July 31, 2014

Green gold?

It’s easy to be green these days, however when it comes to buying ‘green’ wedding and engagement rings, it can be a little more difficult. Finding a jeweller who can work with recycled metal or can supply you with ethical and traceable diamonds is not as easy as walking down the high street and popping into your local jewellery store.

However, jewellery is a precious, unique and often sentimental token – how much more rewarding is it to know that the piece of jewellery you own has gone some way to encouraging change and supporting the use of ecologically sensitive practices?

Colin Firth’s wife, Livia, models the the world’s first certified  Fairtrade/Fairmined Ecological gold jewellery at the Oscars in March.

Colin Firth’s wife, Livia, models the the world’s first certified Fairtrade/Fairmined Ecological gold jewellery at the Oscars in March.

The main choices for ‘green’ jewellery are recycled or ethical gold and platinum. But what is the difference and what does recycled or ethical really mean?

Recycled precious metal can come from two sources – from you or from your jeweller. You may have a vintage ring of your grandmother’s that you would like to make your rings from, or some old jewellery of your own that you could recycle. Not all jewellers will be able to melt down your vintage rings and re-form the metal into a new ring – it involves particular machinery and a fair bit of heat! However more and more people are choosing this option – it’s true recycling and it’s often a beautiful sentiment to re-use an inherited ring to make your own wedding ring.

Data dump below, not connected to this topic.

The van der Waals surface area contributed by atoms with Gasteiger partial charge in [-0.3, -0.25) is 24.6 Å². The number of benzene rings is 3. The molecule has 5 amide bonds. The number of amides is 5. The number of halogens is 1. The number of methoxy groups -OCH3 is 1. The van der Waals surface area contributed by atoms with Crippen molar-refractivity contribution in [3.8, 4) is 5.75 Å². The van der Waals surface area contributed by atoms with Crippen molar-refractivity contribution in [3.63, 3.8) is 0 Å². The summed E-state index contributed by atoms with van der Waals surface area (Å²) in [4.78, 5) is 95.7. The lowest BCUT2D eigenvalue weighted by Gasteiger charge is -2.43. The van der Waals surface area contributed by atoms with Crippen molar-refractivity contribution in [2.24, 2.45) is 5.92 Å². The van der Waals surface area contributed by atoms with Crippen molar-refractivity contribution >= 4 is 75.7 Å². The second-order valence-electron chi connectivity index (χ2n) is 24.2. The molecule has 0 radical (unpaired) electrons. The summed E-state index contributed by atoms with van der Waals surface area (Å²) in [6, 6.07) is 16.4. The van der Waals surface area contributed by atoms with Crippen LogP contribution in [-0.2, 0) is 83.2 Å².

Recycled yellow gold, ethical white gold and  rough, yellow diamond ring.

Recycled yellow gold, ethical white gold and rough, yellow diamond ring.

The other option is to find a jeweller that offers recycled gold or platinum. When consulting with a jeweller it is important to ask if the metal is ‘post-consumer’ recycled. This means it is gold that has been melted down and refined from old jewellery or industrial processes. Not simply re-used from metal that was bought new, made into a ring that sat in a shop window but didn’t sell!